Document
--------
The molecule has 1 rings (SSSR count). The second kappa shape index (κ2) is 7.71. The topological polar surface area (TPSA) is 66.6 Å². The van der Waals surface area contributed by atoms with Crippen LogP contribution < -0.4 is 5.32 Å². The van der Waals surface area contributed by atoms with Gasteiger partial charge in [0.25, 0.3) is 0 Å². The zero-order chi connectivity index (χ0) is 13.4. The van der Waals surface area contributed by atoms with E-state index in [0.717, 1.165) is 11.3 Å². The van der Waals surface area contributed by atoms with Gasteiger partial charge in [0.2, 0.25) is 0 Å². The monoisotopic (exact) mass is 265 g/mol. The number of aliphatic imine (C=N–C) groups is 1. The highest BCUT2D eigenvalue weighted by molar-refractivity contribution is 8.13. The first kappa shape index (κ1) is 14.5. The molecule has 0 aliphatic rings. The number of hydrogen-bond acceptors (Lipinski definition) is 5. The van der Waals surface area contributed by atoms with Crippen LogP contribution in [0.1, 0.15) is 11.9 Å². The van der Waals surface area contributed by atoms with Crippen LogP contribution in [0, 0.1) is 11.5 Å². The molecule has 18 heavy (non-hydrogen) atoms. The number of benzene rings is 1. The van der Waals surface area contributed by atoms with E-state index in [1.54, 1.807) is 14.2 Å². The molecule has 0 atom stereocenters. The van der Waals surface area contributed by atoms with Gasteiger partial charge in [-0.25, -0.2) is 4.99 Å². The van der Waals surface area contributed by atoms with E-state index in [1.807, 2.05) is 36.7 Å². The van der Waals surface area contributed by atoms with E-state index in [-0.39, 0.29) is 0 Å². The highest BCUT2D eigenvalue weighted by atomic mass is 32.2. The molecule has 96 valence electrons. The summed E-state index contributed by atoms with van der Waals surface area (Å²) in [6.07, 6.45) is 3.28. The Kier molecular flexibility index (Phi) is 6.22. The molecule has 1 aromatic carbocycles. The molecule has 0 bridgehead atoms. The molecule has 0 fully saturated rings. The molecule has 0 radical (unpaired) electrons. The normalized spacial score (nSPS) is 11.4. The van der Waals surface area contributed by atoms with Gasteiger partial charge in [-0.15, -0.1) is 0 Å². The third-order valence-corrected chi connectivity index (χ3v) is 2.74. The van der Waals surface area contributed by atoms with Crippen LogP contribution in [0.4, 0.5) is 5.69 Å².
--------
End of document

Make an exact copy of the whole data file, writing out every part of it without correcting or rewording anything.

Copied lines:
The molecule has 1 rings (SSSR count). The second kappa shape index (κ2) is 7.71. The topological polar surface area (TPSA) is 66.6 Å². The van der Waals surface area contributed by atoms with Crippen LogP contribution < -0.4 is 5.32 Å². The van der Waals surface area contributed by atoms with Gasteiger partial charge in [0.25, 0.3) is 0 Å². The zero-order chi connectivity index (χ0) is 13.4. The van der Waals surface area contributed by atoms with E-state index in [0.717, 1.165) is 11.3 Å². The van der Waals surface area contributed by atoms with Gasteiger partial charge in [0.2, 0.25) is 0 Å². The monoisotopic (exact) mass is 265 g/mol. The number of aliphatic imine (C=N–C) groups is 1. The highest BCUT2D eigenvalue weighted by molar-refractivity contribution is 8.13. The first kappa shape index (κ1) is 14.5. The molecule has 0 aliphatic rings. The number of hydrogen-bond acceptors (Lipinski definition) is 5. The van der Waals surface area contributed by atoms with Crippen LogP contribution in [0.1, 0.15) is 11.9 Å². The van der Waals surface area contributed by atoms with Crippen LogP contribution in [0, 0.1) is 11.5 Å². The molecule has 18 heavy (non-hydrogen) atoms. The number of benzene rings is 1. The van der Waals surface area contributed by atoms with E-state index in [1.54, 1.807) is 14.2 Å². The molecule has 0 atom stereocenters. The van der Waals surface area contributed by atoms with Gasteiger partial charge in [-0.25, -0.2) is 4.99 Å². The van der Waals surface area contributed by atoms with E-state index in [1.807, 2.05) is 36.7 Å². The van der Waals surface area contributed by atoms with E-state index in [-0.39, 0.29) is 0 Å². The highest BCUT2D eigenvalue weighted by atomic mass is 32.2. The molecule has 96 valence electrons. The summed E-state index contributed by atoms with van der Waals surface area (Å²) in [6.07, 6.45) is 3.28. The Kier molecular flexibility index (Phi) is 6.22. The molecule has 1 aromatic carbocycles. The molecule has 0 bridgehead atoms. The molecule has 0 fully saturated rings. The molecule has 0 radical (unpaired) electrons. The normalized spacial score (nSPS) is 11.4. The van der Waals surface area contributed by atoms with Gasteiger partial charge in [-0.15, -0.1) is 0 Å². The third-order valence-corrected chi connectivity index (χ3v) is 2.74. The van der Waals surface area contributed by atoms with Crippen LogP contribution in [0.4, 0.5) is 5.69 Å².